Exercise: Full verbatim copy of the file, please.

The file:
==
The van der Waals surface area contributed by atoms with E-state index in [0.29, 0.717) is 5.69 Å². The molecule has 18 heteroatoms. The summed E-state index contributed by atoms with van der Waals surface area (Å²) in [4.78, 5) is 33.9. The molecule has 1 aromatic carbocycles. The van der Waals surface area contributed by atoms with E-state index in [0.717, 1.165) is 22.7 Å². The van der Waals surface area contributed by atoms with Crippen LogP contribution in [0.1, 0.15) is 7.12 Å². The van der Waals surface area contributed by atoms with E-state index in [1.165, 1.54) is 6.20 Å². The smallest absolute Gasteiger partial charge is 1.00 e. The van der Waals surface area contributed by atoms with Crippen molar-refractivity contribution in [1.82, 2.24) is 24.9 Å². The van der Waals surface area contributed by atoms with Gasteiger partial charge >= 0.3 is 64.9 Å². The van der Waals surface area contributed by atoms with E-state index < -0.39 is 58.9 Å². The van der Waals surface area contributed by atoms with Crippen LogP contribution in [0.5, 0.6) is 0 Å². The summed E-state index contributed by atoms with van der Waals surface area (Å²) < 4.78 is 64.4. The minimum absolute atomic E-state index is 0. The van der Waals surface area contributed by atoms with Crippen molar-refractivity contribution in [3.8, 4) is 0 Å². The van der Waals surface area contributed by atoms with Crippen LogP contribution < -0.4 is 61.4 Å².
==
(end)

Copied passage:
The van der Waals surface area contributed by atoms with E-state index in [0.29, 0.717) is 5.69 Å². The molecule has 18 heteroatoms. The summed E-state index contributed by atoms with van der Waals surface area (Å²) in [4.78, 5) is 33.9. The molecule has 1 aromatic carbocycles. The van der Waals surface area contributed by atoms with E-state index in [0.717, 1.165) is 22.7 Å². The van der Waals surface area contributed by atoms with Crippen LogP contribution in [0.1, 0.15) is 7.12 Å². The van der Waals surface area contributed by atoms with E-state index in [1.165, 1.54) is 6.20 Å². The smallest absolute Gasteiger partial charge is 1.00 e. The van der Waals surface area contributed by atoms with Crippen molar-refractivity contribution in [1.82, 2.24) is 24.9 Å². The van der Waals surface area contributed by atoms with Gasteiger partial charge >= 0.3 is 64.9 Å². The van der Waals surface area contributed by atoms with E-state index < -0.39 is 58.9 Å². The van der Waals surface area contributed by atoms with Crippen LogP contribution in [0.5, 0.6) is 0 Å². The summed E-state index contributed by atoms with van der Waals surface area (Å²) < 4.78 is 64.4. The minimum absolute atomic E-state index is 0. The van der Waals surface area contributed by atoms with Crippen molar-refractivity contribution in [3.8, 4) is 0 Å². The van der Waals surface area contributed by atoms with Crippen LogP contribution < -0.4 is 61.4 Å².